Switzerland
In 2005, in a report in response to a parliamentary postulate on private security and military companies, Switzerland’s Federal Council stated:
International humanitarian law is aimed not only at states. It also contains numerous provisions for individuals and even civilians to observe. Perhaps the most well known example is Article 3 common to all four Geneva Conventions, according to which persons taking no active part in the hostilities, including members of armed forces who have laid down their arms and those placed “hors de combat” by sickness, wounds … or any other cause, shall in all circumstances be treated human[e]ly, without violence to life and person, in particular mutilation, torture and cruel treatment.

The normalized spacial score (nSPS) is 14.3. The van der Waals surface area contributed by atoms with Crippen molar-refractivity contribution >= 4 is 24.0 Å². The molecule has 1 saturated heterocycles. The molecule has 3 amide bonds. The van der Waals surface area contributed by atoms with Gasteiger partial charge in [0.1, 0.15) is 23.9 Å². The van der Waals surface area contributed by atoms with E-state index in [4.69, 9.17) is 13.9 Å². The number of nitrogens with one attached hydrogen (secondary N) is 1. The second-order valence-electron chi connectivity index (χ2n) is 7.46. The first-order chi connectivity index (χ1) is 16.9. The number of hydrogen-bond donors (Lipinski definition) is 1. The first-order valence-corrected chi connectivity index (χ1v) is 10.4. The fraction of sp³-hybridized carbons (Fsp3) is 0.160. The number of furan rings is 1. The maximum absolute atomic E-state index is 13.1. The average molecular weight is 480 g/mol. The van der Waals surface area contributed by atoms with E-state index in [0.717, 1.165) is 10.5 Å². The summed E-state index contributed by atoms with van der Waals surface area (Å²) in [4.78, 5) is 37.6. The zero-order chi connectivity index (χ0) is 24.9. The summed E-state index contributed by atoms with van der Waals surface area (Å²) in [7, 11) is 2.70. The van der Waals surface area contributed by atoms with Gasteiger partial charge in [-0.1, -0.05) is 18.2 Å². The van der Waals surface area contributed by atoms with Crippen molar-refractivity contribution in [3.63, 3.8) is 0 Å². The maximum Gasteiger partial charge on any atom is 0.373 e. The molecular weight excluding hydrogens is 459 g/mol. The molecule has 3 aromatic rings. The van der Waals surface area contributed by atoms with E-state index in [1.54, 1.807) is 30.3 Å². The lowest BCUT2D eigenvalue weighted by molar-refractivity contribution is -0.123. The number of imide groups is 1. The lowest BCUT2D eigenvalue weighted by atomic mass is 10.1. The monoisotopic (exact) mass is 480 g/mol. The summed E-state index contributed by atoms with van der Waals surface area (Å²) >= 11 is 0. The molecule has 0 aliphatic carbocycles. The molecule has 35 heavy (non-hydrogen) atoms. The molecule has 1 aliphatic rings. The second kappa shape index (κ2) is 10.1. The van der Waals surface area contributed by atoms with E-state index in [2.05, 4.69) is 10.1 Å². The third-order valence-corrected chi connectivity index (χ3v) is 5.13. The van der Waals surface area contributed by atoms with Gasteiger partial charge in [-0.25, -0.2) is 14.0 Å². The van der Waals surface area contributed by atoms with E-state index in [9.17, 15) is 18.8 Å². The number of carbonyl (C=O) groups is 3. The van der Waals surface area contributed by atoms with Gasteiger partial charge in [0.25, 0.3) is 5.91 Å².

Switzerland, Report by the Swiss Federal Council on Private Security and Military Companies, 2 December 2005, Section 5.3.1, p. 46.
[footnote in original omitted; emphasis in original]
Switzerland
Switzerland’s ABC of International Humanitarian Law (2009) states:
Wounded, sick and shipwrecked
Wounded and sick are defined as members of the armed forces or Civilians, who are in need of medical attention and who renounce all acts of hostility. … International humanitarian law calls on all parties to a conflict to treat the wounded and sick in a humane way, i.e. to shelter, rescue and protect them and to provide medical care. No distinction is to be made, except of a medical nature, and Women are given special consideration. The same rules apply to shipwrecked persons, i.e. to all members of the armed forces and civilians in danger at sea or in any other body of water. 
Switzerland, Federal Department of Foreign Affairs, ABC of International Humanitarian Law, 2009, p. 42.